• Marketing Technology for Automation
    Another wise Peter Drucker quote was, "If you can't measure it, you can't improve it." Technology automation is needed to achieve timely budget measurement. However, Aberdeen reports that 89% of companies use spreadsheets for planning and execution.

A best practice is to use marketing technology to create the budget and then capture costs and roll-up the data for variance reporting. For most companies this will occur in the Marketing Automation Platform (MAP), sometimes called the Marketing Automation System, or the CRM software. MAP and CRM systems can design and publish the budget, record investments, track results in real-time and allow marketers to quickly adjust based on performance.

They can also perform campaign attribution, compare data to prior years, deliver alert notifications, and slice and dice the data for multi-dimensional analysis. This creates insights such as performance by region, campaign, flight, channel and customer type. Without marketing technology it is very difficult to calculate key metrics such as cost per lead or get timely recognition of which campaigns are performing and which are not.

Marketing Reporting
  • Focus on your ICP
    The ideal customer profile (ICP) is a description of the customer that will most benefit from your solution. These high fit customers realize the fastest sales cycles, highest close rates, longest customer retention and highest Customer Lifetime Value (CLV). They are your best advocates and deliver the most referrals. A B2B marketing budget best practice is to focus on your ICP and allocate a disproportionally higher amount of your your limited funds to these accounts.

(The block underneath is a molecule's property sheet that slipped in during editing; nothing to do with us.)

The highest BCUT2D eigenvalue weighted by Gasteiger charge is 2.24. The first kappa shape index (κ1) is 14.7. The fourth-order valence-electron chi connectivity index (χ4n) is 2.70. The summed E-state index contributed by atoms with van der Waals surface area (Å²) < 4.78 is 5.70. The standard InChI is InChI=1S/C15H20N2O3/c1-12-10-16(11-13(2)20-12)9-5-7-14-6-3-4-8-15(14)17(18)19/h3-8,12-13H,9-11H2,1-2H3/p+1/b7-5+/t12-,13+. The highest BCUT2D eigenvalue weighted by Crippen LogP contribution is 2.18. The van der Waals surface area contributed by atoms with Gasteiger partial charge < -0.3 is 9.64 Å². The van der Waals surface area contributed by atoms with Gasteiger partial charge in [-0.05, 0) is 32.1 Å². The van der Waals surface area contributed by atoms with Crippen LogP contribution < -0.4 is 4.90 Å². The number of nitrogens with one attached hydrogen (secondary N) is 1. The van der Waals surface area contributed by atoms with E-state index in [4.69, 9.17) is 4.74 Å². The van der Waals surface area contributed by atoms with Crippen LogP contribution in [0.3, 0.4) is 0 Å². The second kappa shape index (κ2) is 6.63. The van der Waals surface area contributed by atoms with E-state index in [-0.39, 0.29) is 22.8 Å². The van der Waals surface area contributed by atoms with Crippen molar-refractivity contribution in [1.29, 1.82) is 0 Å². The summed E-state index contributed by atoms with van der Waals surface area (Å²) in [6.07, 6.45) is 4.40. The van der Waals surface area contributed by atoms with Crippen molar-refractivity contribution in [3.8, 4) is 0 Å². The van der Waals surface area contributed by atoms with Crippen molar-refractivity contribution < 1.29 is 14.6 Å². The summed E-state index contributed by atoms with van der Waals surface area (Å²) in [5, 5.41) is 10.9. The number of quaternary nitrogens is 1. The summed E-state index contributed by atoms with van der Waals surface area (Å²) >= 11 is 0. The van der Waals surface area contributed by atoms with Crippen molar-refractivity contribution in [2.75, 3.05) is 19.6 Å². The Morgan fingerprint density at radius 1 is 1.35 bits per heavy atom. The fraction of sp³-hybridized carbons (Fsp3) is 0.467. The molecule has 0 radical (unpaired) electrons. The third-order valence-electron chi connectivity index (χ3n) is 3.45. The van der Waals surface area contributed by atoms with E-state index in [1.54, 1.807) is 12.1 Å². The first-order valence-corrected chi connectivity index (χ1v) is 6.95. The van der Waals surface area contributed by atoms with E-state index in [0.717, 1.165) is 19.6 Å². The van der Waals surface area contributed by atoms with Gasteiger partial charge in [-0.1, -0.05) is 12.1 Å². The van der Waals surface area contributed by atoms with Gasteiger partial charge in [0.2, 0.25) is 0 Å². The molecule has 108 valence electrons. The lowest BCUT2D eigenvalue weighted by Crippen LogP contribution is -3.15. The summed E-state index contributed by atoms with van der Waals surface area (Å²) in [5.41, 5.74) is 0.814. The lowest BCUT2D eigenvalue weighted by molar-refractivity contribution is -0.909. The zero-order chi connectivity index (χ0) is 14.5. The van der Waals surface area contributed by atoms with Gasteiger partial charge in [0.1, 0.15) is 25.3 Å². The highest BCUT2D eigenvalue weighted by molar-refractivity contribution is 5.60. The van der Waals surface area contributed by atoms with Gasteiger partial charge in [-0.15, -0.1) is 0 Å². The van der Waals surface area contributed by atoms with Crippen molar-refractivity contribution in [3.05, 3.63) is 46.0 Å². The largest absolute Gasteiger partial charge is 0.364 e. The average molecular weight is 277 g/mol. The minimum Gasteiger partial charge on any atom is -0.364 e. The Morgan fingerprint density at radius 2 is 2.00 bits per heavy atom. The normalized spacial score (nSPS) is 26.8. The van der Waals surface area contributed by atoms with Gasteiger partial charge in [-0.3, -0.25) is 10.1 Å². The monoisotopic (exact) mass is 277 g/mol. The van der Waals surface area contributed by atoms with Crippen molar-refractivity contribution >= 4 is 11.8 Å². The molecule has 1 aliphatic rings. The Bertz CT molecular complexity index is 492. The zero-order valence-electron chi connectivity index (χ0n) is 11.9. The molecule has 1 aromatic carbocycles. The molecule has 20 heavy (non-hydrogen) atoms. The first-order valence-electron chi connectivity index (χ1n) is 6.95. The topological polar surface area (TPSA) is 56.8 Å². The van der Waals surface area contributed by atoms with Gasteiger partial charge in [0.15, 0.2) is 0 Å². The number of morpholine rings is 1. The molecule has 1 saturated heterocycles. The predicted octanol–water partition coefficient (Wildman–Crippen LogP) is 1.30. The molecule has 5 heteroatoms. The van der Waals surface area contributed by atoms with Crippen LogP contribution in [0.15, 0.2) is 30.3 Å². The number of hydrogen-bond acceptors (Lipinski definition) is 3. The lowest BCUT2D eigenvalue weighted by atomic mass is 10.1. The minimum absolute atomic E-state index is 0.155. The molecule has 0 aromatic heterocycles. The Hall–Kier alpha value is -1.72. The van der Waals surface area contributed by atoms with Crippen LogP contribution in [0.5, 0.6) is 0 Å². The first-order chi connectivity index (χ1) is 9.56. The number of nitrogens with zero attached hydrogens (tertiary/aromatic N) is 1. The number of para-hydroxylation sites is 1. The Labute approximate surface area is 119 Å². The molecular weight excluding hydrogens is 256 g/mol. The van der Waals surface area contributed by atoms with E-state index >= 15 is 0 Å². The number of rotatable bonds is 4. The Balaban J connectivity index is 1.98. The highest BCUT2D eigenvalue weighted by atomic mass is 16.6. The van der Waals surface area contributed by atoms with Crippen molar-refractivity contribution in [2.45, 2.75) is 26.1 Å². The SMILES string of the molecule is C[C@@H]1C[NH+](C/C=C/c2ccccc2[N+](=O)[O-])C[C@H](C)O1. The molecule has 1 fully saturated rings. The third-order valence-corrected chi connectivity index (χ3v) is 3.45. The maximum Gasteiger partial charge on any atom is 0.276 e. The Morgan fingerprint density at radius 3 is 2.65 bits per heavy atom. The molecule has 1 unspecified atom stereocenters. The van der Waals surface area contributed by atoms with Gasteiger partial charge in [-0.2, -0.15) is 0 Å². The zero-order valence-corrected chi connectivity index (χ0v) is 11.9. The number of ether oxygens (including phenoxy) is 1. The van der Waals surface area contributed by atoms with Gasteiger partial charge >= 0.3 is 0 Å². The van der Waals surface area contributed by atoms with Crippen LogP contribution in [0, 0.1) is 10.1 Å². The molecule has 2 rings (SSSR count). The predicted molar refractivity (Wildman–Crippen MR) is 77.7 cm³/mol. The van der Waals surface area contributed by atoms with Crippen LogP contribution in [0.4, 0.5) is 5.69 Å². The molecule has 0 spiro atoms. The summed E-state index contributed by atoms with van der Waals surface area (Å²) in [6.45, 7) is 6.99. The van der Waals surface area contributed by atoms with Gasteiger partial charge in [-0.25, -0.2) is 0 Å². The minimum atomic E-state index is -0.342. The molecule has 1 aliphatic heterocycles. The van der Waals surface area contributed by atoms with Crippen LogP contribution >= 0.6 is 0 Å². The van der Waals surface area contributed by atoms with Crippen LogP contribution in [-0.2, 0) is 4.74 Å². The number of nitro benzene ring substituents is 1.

• Invest Deep in the Funnel
    Seek out campaign investments that may cost more (i.e., cost per lead) but deliver leads that start deeper in the funnel. I've met many smart CMOs who first invest in leads that begin their journey in the middle of the funnel (MOFU). Then when those sources are exhausted or their cost rises to exceed thresholds they move on to leads that enter higher in the funnel. While the lower stage cost per lead is generally more, the sales cycle is accelerated, the conversions are higher and the cost per customer acquisition is lower.
  • Embed Marketing Costs into Product Development
    New products don't sell themselves. When R&D does not include sufficient go-to-market investments for product launches those releases may get short shrift. Product R&D or product lifecycle management should build in the marketing costs to get new products to market.
  • Reallocate Frequently
    Expert marketers constantly move allocated funds from lower to higher performing campaigns. They test, measure, reallocate and repeat the process. They are quick to abandon poor performers and ready to scale early successes. The more frequent the redistribution the higher the Return on Marketing Investment (ROMI). Novice marketers can be slow to cut their losses. They often fall victim to the sunken cost fallacy, believing that if they keep investing, the effort will eventually pay off. That's naïve thinking.
  • Shift from a Static to Dynamic Reporting
    And finally, the single most important marketing budget best practice is to shift from a static to an interactive budgeting model. Markets shift, customers change behaviors, competitors make inroads and campaigns that worked last quarter don't work anymore. If the B2B marketing budget is designed as a dynamic model, is can respond to changes in real-time. It can adjust in-flight campaigns or implement swift course corrections. It can support predictive modeling to show how a change in investments impacts total revenue. It allows marketing leaders to experiment, perform What-If analysis, run different scenarios, and compare alternatives.

See the B2B marketing budget best practices to excel in high performance marketing investment decisions.